Anyone who follows psychiatry has noticed that the field is now in the midst of a debate that galvanizes its members every 10 to 20 years. At the center of the hubbub is psychiatry’s most sacred text: the Diagnostic and Statistical Manual of Mental Disorders.
The DSM, for short, is a compendium of over 350 ways our minds can fail us, from autism to kleptomania to voyeurism. What makes it onto the list matters: The DSM’s definition of “mental illness” can dictate whether an insurance company covers a treatment, or even whether a murderer is fit to stand trial. With the American Psychiatric Association gearing up to revamp the manual for the first time since 1994, mental health specialists have begun jostling over some of the most divisive issues in the field: whether someone mourning the death of a loved one can be justifiably treated for depression, for instance, or whether overdiagnosis and a black market demand for Adderall have trumped up a false ADHD epidemic.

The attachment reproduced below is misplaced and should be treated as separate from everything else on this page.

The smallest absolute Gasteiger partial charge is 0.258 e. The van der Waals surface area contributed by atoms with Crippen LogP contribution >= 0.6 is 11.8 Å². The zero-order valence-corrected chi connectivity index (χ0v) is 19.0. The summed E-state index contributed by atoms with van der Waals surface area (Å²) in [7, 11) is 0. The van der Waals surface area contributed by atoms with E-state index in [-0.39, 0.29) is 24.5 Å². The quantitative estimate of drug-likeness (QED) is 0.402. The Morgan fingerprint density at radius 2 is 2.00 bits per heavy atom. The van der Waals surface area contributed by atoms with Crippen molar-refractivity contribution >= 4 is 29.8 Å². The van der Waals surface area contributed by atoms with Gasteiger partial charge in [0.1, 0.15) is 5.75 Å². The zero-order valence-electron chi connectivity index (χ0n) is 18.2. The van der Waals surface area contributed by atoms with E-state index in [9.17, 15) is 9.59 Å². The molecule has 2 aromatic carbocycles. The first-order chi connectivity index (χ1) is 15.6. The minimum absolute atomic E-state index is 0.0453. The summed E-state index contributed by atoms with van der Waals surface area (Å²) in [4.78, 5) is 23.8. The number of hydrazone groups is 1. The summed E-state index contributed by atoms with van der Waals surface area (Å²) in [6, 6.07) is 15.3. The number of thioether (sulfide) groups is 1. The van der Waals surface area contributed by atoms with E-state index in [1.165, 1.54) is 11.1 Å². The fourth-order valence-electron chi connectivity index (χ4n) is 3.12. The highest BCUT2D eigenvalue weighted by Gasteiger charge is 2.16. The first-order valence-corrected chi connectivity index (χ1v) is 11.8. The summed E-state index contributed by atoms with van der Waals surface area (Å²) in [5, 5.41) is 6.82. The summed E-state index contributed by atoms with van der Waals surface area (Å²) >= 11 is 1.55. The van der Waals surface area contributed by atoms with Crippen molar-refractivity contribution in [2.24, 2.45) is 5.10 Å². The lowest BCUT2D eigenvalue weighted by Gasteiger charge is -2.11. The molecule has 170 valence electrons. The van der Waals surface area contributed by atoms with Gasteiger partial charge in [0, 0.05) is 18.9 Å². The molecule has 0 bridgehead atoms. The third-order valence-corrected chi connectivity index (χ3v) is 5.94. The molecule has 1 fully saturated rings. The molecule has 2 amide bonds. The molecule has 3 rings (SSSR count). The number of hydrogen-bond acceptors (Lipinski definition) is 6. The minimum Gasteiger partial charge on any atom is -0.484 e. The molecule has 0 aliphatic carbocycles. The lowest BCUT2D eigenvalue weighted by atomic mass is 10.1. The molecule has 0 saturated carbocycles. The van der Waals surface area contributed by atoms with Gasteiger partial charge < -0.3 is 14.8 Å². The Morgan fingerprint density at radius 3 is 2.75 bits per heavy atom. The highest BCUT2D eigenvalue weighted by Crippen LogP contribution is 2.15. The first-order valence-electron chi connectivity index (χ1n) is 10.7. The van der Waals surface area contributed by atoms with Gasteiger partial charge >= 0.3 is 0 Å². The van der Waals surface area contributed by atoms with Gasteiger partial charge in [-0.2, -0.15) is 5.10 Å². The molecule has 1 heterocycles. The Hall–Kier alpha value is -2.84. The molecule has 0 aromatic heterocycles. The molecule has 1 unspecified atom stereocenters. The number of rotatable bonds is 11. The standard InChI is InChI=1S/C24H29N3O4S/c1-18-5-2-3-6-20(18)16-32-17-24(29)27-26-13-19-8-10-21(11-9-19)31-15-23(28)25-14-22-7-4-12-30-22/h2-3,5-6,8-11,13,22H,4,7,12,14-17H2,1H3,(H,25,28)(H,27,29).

And then there’s the back of the book.
If you turn to page 898 of the current edition — past the glossary and the alphabetical index of diagnoses — you’ll find a list of 25 little-known illnesses. These are the “culture-bound syndromes”: mental illnesses that psychiatrists officially acknowledge occur only within a particular society. Take, for instance, susto — a distinctly Latin American fear that one’s soul has panicked and left one’s body. Or pibloktoq, also known as “arctic hysteria,” in which Greenlandic Inuit strip off all their clothes and run out into the subzero Arctic tundra.
Depending on whom you ask, the notion that some cultures have their own ways of going crazy is either the ultimate in cultural sensitivity or the ultimate in Western condescension. And although these syndromes haven’t attracted nearly as much attention as Asperger’s or binge eating disorder, they are starting to come under fire from critics who don’t think that the appendix belongs in the book at all. Since the last edition of the DSM, in lectures and research journal articles around the world, a cluster of psychiatrists, anthropologists, and historians has attacked the validity of specific disorders on the list. To these critics, the very notion of a “culture-bound illness” is an outdated relic from the days of European empires.
Saturday, January 14, 2012
Do some cultures have their own ways of going mad?